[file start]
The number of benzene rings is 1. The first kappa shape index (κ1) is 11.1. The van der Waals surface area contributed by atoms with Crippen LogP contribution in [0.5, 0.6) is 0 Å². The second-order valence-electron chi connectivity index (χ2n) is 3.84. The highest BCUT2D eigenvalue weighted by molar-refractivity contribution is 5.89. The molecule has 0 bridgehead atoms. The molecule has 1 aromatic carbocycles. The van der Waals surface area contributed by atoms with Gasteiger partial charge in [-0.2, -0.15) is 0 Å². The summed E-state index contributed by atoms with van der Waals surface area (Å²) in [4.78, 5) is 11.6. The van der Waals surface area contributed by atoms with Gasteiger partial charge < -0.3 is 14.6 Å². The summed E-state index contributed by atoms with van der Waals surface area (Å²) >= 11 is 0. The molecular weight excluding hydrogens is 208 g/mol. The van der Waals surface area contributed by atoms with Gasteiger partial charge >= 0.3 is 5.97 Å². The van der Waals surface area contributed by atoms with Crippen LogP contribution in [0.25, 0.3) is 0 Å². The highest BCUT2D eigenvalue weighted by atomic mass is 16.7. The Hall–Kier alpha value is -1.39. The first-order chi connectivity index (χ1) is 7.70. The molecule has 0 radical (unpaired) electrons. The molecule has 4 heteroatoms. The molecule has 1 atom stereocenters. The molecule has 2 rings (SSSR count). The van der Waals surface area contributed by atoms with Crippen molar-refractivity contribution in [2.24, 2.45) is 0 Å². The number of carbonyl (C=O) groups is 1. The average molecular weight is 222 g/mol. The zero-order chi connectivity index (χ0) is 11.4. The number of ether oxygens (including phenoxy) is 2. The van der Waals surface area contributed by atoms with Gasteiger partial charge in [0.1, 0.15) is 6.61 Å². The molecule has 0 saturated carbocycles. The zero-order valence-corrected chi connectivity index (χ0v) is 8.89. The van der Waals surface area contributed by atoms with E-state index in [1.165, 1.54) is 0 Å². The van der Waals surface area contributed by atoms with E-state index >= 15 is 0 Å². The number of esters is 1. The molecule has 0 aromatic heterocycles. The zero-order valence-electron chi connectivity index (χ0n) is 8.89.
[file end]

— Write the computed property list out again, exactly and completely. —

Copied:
The number of benzene rings is 1. The first kappa shape index (κ1) is 11.1. The van der Waals surface area contributed by atoms with Crippen LogP contribution in [0.5, 0.6) is 0 Å². The second-order valence-electron chi connectivity index (χ2n) is 3.84. The highest BCUT2D eigenvalue weighted by molar-refractivity contribution is 5.89. The molecule has 0 bridgehead atoms. The molecule has 1 aromatic carbocycles. The van der Waals surface area contributed by atoms with Gasteiger partial charge in [-0.2, -0.15) is 0 Å². The summed E-state index contributed by atoms with van der Waals surface area (Å²) in [4.78, 5) is 11.6. The van der Waals surface area contributed by atoms with Gasteiger partial charge < -0.3 is 14.6 Å². The summed E-state index contributed by atoms with van der Waals surface area (Å²) >= 11 is 0. The molecular weight excluding hydrogens is 208 g/mol. The van der Waals surface area contributed by atoms with Gasteiger partial charge >= 0.3 is 5.97 Å². The van der Waals surface area contributed by atoms with Crippen LogP contribution in [0.25, 0.3) is 0 Å². The highest BCUT2D eigenvalue weighted by atomic mass is 16.7. The Hall–Kier alpha value is -1.39. The first-order chi connectivity index (χ1) is 7.70. The molecule has 0 radical (unpaired) electrons. The molecule has 4 heteroatoms. The molecule has 1 atom stereocenters. The molecule has 2 rings (SSSR count). The van der Waals surface area contributed by atoms with Crippen molar-refractivity contribution in [2.24, 2.45) is 0 Å². The number of carbonyl (C=O) groups is 1. The average molecular weight is 222 g/mol. The zero-order chi connectivity index (χ0) is 11.4. The number of ether oxygens (including phenoxy) is 2. The van der Waals surface area contributed by atoms with Gasteiger partial charge in [0.1, 0.15) is 6.61 Å². The molecule has 0 saturated carbocycles. The zero-order valence-corrected chi connectivity index (χ0v) is 8.89. The van der Waals surface area contributed by atoms with E-state index in [1.165, 1.54) is 0 Å². The van der Waals surface area contributed by atoms with E-state index >= 15 is 0 Å². The number of esters is 1. The molecule has 0 aromatic heterocycles. The zero-order valence-electron chi connectivity index (χ0n) is 8.89.